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ieva Kaminskaite
[ yeva  :come in sky te:  ]


Self Negotiated Unit
Learning Agreement

Learning Agreement

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Creative Body of Work

Creative Body of Work

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Research File

Research File


Appropriation refers to the act of borrowing or reusing existing elements within a new work.

Images and elements of culture that have been appropriated commonly involve famous and recognisable works of art, well known literature, and easily accessible images from the media.

Little Art Talks says:

The Art Assigment says:



'UK based artist Simon Claridge has garnered international acclaim for his fine art interpretations of iconic figures on silkscreen, dappled with his now signature diamond dust finish'.

I found this artist Castle Fine Art Gallery (Norwich). I noticed his work in a window featured with Playboy. A turn to different generation classics. Actresses and models that mostly used to appear in black and white photography. We will probably never have enough of Marilyn Monroe beauty.... I think it shows how much people are holding on to history as we weren't able to find anyone new as beautiful and iconic.



By the looks of it Frank Sidebottom is following me during the course. I think pure curiosity led me into trying to make my own plaster of paris head. Chris Sievey's madness about this character that almost took over his true self is definitely inspiring and even a bit frightening.

For last term watched a few movies, loads of videos on YouTube.



Gerhard Richter is German artist who works with different substances, and his art has been multimedia, multifaceted. He was always interested in reflections, mirrors, shadows, often which held souls of those they portray.  

Quite confusing artwork, as it seems they have a photographic view, but actually it's a reflection of the space where the coloured mirror is. 

Colours used to paint on mirror were grey, blood red, brown and blue.

NUA library: Anthony d'Offay Gallery (1991) Gerhard Richter Mirrors. London: Anthony d'Offay Gallery.



Found this artist being featured by the Castle Fine Art (Norwich). Again Mona Lisa by L. Da Vinci. This artist has the whole series called Genuine Fakes. He repainted works of such artists like V. Van Gogh, Salvador Dali, P. Picasso about 200 of which only 6 was found. was convicted of Art forgery who, with John Drewe, perpetrated what has been described as "the biggest art fraud of the 20th century". Again, I am not sure how to feel about this as it does not brings anything new to the art table, it does not generating new ideas. But I guess I could call it great craftsmanship.



Unfortunately, due to unforeseen circumstances I was not able to attend, but still had it all prepared my presentation.

Comments to each slide copied to separate PDF file here.



AirWorks is a company based in Netherlands which design, make and install.  They work with 3D software so they can see exactly what the inflatable will look like when finished as it progresses through the design phase. They do tours, theatre, ceremonies, festivals and all sorts of different events.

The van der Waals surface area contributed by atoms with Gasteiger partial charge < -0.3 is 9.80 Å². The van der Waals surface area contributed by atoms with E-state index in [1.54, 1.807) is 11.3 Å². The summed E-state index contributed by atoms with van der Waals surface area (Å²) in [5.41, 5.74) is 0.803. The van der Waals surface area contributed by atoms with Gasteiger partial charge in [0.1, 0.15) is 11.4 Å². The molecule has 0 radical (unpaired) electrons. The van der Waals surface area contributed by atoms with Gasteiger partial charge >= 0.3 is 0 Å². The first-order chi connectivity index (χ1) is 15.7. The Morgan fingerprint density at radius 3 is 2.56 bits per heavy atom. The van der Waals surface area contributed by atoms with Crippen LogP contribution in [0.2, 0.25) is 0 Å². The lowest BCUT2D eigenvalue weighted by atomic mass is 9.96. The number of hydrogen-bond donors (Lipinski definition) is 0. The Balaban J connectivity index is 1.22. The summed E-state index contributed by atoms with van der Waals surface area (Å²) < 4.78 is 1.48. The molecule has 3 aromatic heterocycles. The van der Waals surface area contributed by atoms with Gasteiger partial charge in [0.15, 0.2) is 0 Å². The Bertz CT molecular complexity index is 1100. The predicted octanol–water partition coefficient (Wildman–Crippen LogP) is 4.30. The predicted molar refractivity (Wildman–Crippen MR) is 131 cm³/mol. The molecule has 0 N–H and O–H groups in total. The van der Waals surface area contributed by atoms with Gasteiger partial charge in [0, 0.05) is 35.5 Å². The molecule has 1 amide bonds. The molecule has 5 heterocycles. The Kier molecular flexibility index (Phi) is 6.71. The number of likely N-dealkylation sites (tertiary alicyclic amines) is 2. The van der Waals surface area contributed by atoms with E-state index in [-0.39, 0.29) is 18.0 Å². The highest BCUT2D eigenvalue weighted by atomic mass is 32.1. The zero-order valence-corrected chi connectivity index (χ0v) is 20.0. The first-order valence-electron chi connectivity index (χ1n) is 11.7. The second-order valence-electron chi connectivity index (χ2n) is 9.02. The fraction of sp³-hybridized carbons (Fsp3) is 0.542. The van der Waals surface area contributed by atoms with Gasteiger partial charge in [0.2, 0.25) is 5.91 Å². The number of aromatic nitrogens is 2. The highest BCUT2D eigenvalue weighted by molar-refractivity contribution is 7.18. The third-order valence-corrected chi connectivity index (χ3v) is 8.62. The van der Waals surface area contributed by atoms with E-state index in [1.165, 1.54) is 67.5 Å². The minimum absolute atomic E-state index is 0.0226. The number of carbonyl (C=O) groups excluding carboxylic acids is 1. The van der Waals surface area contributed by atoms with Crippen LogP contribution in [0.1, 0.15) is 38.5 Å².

I feel this artist's work close to my heart. Each of the sculptures are similar and different. With different details added/ subtracted. Additional objects creates different mood and or meaning. I think I could apply similar ideas to pancake faces in the future.

"the transgressive role of comedy offer up many starting points" - I believe this line could apply to my work as well as often it starts with just humorous intentions and then I find other meanings and ideas.



While scrolling through Saint pictures found this quite different looking picture. I and religion go way back , visited a lot of churches with school, later in life because of architectural heritage and never seen anything like that before. 

This is St Peter Martyr , also called Peter of Verona. Picture below was painted by Carlo Crivelli. He was one of saints in the polyptych (multi-panelled altarpiece).

Peter of Verona was a 13th century Italian Catholic priest.

He served as Inquisitor in Lombardy, was killed by an assassin, and was canonised as a Catholic saint 11 months after his death.



A book about this artist fell into my hands at NUA library after I decided to paint on mirror. Book was in German, so had a quick look through pictures and then looked for information online. Mirror series "Spiegelbilder" paintings are quite abstract, leaving just small spaces of reflections. Though I could see  brush strokes - gestures an motion, how slick the surface is and it gave me some sort of direction what to expect while working on it.

NUA Library: Hesch, K. (2005) Albert Oehlen : mirror paintings. Berlin: Galerie Max Hetzler,



At first glance it looks so similar to my 'Papa Pancake'.  Texture, shape, figure. Looking through pictures I found out that these sculptures are at least twice bigger than a normal height person.

Viola Frey was a sculptor, painter from California, USA. She was renowned for her larger-than-life, colourfully glazed clay sculptures of men and women, which expanded the traditional boundaries of ceramic sculpture.

Viola has had a profound impact on the visual arts. She was able to take the culture surrounding her and reform those elements into a totally original form of sculpture that defined one of the great contributions to modern art.



I used Latin language for one of my little mirror painting, to give it more classic look, it seems like it attracts a feeling of being closer to Vatican and top quality Catholic Church experience. While Latin's influence is apparent in many modern languages, it is no longer commonly spoken. It's still used in specific contexts.